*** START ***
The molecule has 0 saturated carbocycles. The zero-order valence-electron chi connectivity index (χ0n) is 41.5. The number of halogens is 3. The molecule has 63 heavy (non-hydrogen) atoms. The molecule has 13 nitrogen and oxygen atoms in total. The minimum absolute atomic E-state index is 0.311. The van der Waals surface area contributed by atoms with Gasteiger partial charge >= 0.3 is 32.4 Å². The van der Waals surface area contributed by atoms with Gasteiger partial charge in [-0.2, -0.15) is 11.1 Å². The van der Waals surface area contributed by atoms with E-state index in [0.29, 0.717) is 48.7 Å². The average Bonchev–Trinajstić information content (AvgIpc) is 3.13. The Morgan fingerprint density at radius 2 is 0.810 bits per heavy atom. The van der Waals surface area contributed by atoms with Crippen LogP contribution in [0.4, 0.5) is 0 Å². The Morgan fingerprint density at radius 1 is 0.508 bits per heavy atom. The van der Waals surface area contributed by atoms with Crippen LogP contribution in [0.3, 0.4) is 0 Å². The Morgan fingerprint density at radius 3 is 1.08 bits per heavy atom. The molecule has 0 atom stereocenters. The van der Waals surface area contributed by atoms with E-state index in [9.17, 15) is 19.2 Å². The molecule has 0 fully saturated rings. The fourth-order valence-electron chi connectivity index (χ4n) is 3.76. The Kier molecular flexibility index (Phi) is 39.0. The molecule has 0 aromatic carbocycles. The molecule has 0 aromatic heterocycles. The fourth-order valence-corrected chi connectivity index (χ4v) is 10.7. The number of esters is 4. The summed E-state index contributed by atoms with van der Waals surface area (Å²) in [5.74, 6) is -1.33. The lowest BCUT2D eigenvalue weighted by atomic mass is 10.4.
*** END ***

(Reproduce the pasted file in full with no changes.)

The molecule has 0 saturated carbocycles. The zero-order valence-electron chi connectivity index (χ0n) is 41.5. The number of halogens is 3. The molecule has 63 heavy (non-hydrogen) atoms. The molecule has 13 nitrogen and oxygen atoms in total. The minimum absolute atomic E-state index is 0.311. The van der Waals surface area contributed by atoms with Gasteiger partial charge >= 0.3 is 32.4 Å². The van der Waals surface area contributed by atoms with Gasteiger partial charge in [-0.2, -0.15) is 11.1 Å². The van der Waals surface area contributed by atoms with E-state index in [0.29, 0.717) is 48.7 Å². The average Bonchev–Trinajstić information content (AvgIpc) is 3.13. The Morgan fingerprint density at radius 2 is 0.810 bits per heavy atom. The van der Waals surface area contributed by atoms with Crippen LogP contribution in [0.4, 0.5) is 0 Å². The Morgan fingerprint density at radius 1 is 0.508 bits per heavy atom. The van der Waals surface area contributed by atoms with Crippen LogP contribution in [0.3, 0.4) is 0 Å². The Morgan fingerprint density at radius 3 is 1.08 bits per heavy atom. The molecule has 0 atom stereocenters. The van der Waals surface area contributed by atoms with E-state index in [9.17, 15) is 19.2 Å². The molecule has 0 fully saturated rings. The fourth-order valence-electron chi connectivity index (χ4n) is 3.76. The Kier molecular flexibility index (Phi) is 39.0. The molecule has 0 aromatic carbocycles. The molecule has 0 aromatic heterocycles. The fourth-order valence-corrected chi connectivity index (χ4v) is 10.7. The number of esters is 4. The summed E-state index contributed by atoms with van der Waals surface area (Å²) in [5.74, 6) is -1.33. The lowest BCUT2D eigenvalue weighted by atomic mass is 10.4.